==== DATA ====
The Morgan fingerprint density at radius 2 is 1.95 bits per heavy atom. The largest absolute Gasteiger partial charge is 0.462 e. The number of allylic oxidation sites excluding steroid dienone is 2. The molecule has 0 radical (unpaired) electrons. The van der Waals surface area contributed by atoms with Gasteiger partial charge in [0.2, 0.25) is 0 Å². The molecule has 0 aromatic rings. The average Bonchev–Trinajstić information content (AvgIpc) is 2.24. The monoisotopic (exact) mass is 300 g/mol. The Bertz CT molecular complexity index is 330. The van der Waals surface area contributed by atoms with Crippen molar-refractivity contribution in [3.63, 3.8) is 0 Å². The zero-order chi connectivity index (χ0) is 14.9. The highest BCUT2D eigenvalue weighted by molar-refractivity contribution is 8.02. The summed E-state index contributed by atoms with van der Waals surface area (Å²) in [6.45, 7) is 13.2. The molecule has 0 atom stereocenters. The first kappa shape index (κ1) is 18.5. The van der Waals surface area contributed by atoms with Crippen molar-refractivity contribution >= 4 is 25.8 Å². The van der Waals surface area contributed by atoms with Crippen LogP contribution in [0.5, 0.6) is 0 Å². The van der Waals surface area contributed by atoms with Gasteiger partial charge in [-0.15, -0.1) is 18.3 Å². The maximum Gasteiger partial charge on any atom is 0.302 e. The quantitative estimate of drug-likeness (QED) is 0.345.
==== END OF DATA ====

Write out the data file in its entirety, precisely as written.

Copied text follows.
The Morgan fingerprint density at radius 2 is 1.95 bits per heavy atom. The largest absolute Gasteiger partial charge is 0.462 e. The number of allylic oxidation sites excluding steroid dienone is 2. The molecule has 0 radical (unpaired) electrons. The van der Waals surface area contributed by atoms with Gasteiger partial charge in [0.2, 0.25) is 0 Å². The molecule has 0 aromatic rings. The average Bonchev–Trinajstić information content (AvgIpc) is 2.24. The monoisotopic (exact) mass is 300 g/mol. The Bertz CT molecular complexity index is 330. The van der Waals surface area contributed by atoms with Crippen molar-refractivity contribution in [3.63, 3.8) is 0 Å². The zero-order chi connectivity index (χ0) is 14.9. The highest BCUT2D eigenvalue weighted by molar-refractivity contribution is 8.02. The summed E-state index contributed by atoms with van der Waals surface area (Å²) in [6.45, 7) is 13.2. The molecule has 0 atom stereocenters. The first kappa shape index (κ1) is 18.5. The van der Waals surface area contributed by atoms with Crippen molar-refractivity contribution >= 4 is 25.8 Å². The van der Waals surface area contributed by atoms with Crippen LogP contribution in [0.5, 0.6) is 0 Å². The van der Waals surface area contributed by atoms with Gasteiger partial charge in [-0.15, -0.1) is 18.3 Å². The maximum Gasteiger partial charge on any atom is 0.302 e. The quantitative estimate of drug-likeness (QED) is 0.345.